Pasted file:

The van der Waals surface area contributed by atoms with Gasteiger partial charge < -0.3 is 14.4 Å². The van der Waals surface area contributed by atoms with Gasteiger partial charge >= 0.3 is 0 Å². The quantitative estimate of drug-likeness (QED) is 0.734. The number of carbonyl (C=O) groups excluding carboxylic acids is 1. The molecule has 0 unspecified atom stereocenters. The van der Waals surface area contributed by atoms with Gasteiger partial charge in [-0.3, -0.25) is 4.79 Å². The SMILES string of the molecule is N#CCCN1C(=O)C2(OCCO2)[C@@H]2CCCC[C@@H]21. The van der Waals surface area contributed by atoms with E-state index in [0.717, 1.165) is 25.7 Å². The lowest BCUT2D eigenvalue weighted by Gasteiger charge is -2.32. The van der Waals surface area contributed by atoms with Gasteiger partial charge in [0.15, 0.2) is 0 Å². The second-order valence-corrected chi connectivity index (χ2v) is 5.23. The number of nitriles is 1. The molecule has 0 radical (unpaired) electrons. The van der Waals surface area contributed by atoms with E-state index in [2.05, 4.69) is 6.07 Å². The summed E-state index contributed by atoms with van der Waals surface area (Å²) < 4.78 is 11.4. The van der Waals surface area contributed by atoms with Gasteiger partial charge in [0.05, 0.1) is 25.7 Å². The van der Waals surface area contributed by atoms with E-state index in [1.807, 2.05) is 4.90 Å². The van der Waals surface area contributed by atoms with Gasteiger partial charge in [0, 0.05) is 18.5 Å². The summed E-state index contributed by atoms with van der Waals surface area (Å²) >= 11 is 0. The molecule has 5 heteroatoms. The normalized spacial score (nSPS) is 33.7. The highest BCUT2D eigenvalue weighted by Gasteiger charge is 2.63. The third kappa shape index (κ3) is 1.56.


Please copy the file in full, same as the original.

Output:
The van der Waals surface area contributed by atoms with Gasteiger partial charge < -0.3 is 14.4 Å². The van der Waals surface area contributed by atoms with Gasteiger partial charge >= 0.3 is 0 Å². The quantitative estimate of drug-likeness (QED) is 0.734. The number of carbonyl (C=O) groups excluding carboxylic acids is 1. The molecule has 0 unspecified atom stereocenters. The van der Waals surface area contributed by atoms with Gasteiger partial charge in [-0.3, -0.25) is 4.79 Å². The SMILES string of the molecule is N#CCCN1C(=O)C2(OCCO2)[C@@H]2CCCC[C@@H]21. The van der Waals surface area contributed by atoms with E-state index in [0.717, 1.165) is 25.7 Å². The lowest BCUT2D eigenvalue weighted by Gasteiger charge is -2.32. The van der Waals surface area contributed by atoms with Gasteiger partial charge in [0.15, 0.2) is 0 Å². The second-order valence-corrected chi connectivity index (χ2v) is 5.23. The number of nitriles is 1. The molecule has 0 radical (unpaired) electrons. The van der Waals surface area contributed by atoms with E-state index in [2.05, 4.69) is 6.07 Å². The summed E-state index contributed by atoms with van der Waals surface area (Å²) < 4.78 is 11.4. The van der Waals surface area contributed by atoms with Gasteiger partial charge in [0.05, 0.1) is 25.7 Å². The van der Waals surface area contributed by atoms with E-state index in [1.807, 2.05) is 4.90 Å². The van der Waals surface area contributed by atoms with Gasteiger partial charge in [0, 0.05) is 18.5 Å². The summed E-state index contributed by atoms with van der Waals surface area (Å²) >= 11 is 0. The molecule has 5 heteroatoms. The normalized spacial score (nSPS) is 33.7. The highest BCUT2D eigenvalue weighted by Gasteiger charge is 2.63. The third kappa shape index (κ3) is 1.56.